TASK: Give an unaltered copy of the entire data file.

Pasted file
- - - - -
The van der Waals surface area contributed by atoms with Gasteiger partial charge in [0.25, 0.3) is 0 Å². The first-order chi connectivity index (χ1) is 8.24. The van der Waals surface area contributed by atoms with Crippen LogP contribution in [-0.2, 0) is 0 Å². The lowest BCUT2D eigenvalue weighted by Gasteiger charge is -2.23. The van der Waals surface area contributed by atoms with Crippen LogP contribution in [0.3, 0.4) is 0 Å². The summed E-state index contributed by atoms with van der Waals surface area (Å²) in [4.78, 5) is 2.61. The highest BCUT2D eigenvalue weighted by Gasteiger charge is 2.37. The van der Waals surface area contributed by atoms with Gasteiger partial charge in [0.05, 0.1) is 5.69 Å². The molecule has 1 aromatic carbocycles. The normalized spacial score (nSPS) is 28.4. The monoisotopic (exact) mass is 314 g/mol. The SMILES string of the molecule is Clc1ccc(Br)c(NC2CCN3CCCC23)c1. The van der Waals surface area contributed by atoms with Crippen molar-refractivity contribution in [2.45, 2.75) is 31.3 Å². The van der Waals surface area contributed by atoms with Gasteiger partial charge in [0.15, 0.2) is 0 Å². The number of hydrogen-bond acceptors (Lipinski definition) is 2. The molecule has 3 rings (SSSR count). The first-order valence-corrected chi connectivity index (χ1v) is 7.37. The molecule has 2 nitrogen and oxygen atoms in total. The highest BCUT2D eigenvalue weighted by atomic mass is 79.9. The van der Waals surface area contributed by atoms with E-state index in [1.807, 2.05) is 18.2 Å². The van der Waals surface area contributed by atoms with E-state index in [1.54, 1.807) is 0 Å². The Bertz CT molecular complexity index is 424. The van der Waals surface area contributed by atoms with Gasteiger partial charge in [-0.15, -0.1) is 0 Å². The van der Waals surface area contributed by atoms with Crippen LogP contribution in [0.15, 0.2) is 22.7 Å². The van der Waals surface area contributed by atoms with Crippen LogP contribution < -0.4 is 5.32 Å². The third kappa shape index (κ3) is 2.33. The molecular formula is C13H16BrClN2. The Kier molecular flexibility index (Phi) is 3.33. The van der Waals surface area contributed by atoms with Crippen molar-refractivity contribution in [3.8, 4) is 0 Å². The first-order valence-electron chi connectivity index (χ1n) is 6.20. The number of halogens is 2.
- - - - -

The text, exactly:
The van der Waals surface area contributed by atoms with Gasteiger partial charge in [0.25, 0.3) is 0 Å². The first-order chi connectivity index (χ1) is 8.24. The van der Waals surface area contributed by atoms with Crippen LogP contribution in [-0.2, 0) is 0 Å². The lowest BCUT2D eigenvalue weighted by Gasteiger charge is -2.23. The van der Waals surface area contributed by atoms with Crippen LogP contribution in [0.3, 0.4) is 0 Å². The summed E-state index contributed by atoms with van der Waals surface area (Å²) in [4.78, 5) is 2.61. The highest BCUT2D eigenvalue weighted by Gasteiger charge is 2.37. The van der Waals surface area contributed by atoms with Gasteiger partial charge in [0.05, 0.1) is 5.69 Å². The molecule has 1 aromatic carbocycles. The normalized spacial score (nSPS) is 28.4. The monoisotopic (exact) mass is 314 g/mol. The SMILES string of the molecule is Clc1ccc(Br)c(NC2CCN3CCCC23)c1. The van der Waals surface area contributed by atoms with Crippen molar-refractivity contribution in [2.45, 2.75) is 31.3 Å². The van der Waals surface area contributed by atoms with Gasteiger partial charge in [0.15, 0.2) is 0 Å². The number of hydrogen-bond acceptors (Lipinski definition) is 2. The molecule has 3 rings (SSSR count). The first-order valence-corrected chi connectivity index (χ1v) is 7.37. The molecule has 2 nitrogen and oxygen atoms in total. The highest BCUT2D eigenvalue weighted by atomic mass is 79.9. The van der Waals surface area contributed by atoms with E-state index in [1.807, 2.05) is 18.2 Å². The van der Waals surface area contributed by atoms with E-state index in [1.54, 1.807) is 0 Å². The Bertz CT molecular complexity index is 424. The van der Waals surface area contributed by atoms with Gasteiger partial charge in [-0.15, -0.1) is 0 Å². The van der Waals surface area contributed by atoms with Crippen LogP contribution in [0.15, 0.2) is 22.7 Å². The van der Waals surface area contributed by atoms with Crippen LogP contribution < -0.4 is 5.32 Å². The third kappa shape index (κ3) is 2.33. The molecular formula is C13H16BrClN2. The Kier molecular flexibility index (Phi) is 3.33. The van der Waals surface area contributed by atoms with Crippen molar-refractivity contribution in [3.8, 4) is 0 Å². The first-order valence-electron chi connectivity index (χ1n) is 6.20. The number of halogens is 2.